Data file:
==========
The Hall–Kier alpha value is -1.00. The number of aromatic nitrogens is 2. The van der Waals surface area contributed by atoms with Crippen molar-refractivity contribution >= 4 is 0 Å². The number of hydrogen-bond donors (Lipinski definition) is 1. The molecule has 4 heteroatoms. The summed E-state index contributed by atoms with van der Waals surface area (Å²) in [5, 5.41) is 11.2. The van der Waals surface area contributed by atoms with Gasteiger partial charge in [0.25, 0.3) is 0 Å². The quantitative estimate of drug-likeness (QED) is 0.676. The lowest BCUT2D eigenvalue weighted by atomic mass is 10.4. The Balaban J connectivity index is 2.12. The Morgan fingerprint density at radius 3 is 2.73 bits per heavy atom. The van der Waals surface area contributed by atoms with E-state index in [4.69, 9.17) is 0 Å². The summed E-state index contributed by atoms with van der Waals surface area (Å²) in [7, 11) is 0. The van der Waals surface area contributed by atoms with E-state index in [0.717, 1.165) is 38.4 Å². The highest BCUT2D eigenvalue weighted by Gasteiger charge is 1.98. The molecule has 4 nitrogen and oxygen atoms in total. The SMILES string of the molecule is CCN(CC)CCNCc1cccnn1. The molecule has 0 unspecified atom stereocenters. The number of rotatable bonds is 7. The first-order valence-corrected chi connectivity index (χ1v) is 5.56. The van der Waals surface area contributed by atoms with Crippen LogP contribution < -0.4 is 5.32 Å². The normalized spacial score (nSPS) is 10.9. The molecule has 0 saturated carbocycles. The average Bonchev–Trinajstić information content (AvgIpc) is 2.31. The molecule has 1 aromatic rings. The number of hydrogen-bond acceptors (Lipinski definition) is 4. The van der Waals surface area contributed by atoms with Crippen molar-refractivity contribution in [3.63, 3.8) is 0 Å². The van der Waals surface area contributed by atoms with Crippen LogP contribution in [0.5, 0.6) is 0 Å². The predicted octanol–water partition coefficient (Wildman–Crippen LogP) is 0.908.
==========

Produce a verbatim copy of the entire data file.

The Hall–Kier alpha value is -1.00. The number of aromatic nitrogens is 2. The van der Waals surface area contributed by atoms with Crippen molar-refractivity contribution >= 4 is 0 Å². The number of hydrogen-bond donors (Lipinski definition) is 1. The molecule has 4 heteroatoms. The summed E-state index contributed by atoms with van der Waals surface area (Å²) in [5, 5.41) is 11.2. The van der Waals surface area contributed by atoms with Gasteiger partial charge in [0.25, 0.3) is 0 Å². The quantitative estimate of drug-likeness (QED) is 0.676. The lowest BCUT2D eigenvalue weighted by atomic mass is 10.4. The Balaban J connectivity index is 2.12. The Morgan fingerprint density at radius 3 is 2.73 bits per heavy atom. The van der Waals surface area contributed by atoms with E-state index in [4.69, 9.17) is 0 Å². The summed E-state index contributed by atoms with van der Waals surface area (Å²) in [7, 11) is 0. The van der Waals surface area contributed by atoms with E-state index in [0.717, 1.165) is 38.4 Å². The highest BCUT2D eigenvalue weighted by Gasteiger charge is 1.98. The molecule has 4 nitrogen and oxygen atoms in total. The SMILES string of the molecule is CCN(CC)CCNCc1cccnn1. The molecule has 0 unspecified atom stereocenters. The number of rotatable bonds is 7. The first-order valence-corrected chi connectivity index (χ1v) is 5.56. The van der Waals surface area contributed by atoms with Crippen LogP contribution < -0.4 is 5.32 Å². The normalized spacial score (nSPS) is 10.9. The molecule has 0 saturated carbocycles. The average Bonchev–Trinajstić information content (AvgIpc) is 2.31. The molecule has 1 aromatic rings. The number of hydrogen-bond acceptors (Lipinski definition) is 4. The van der Waals surface area contributed by atoms with Crippen molar-refractivity contribution in [3.63, 3.8) is 0 Å². The van der Waals surface area contributed by atoms with Crippen LogP contribution in [0.5, 0.6) is 0 Å². The predicted octanol–water partition coefficient (Wildman–Crippen LogP) is 0.908.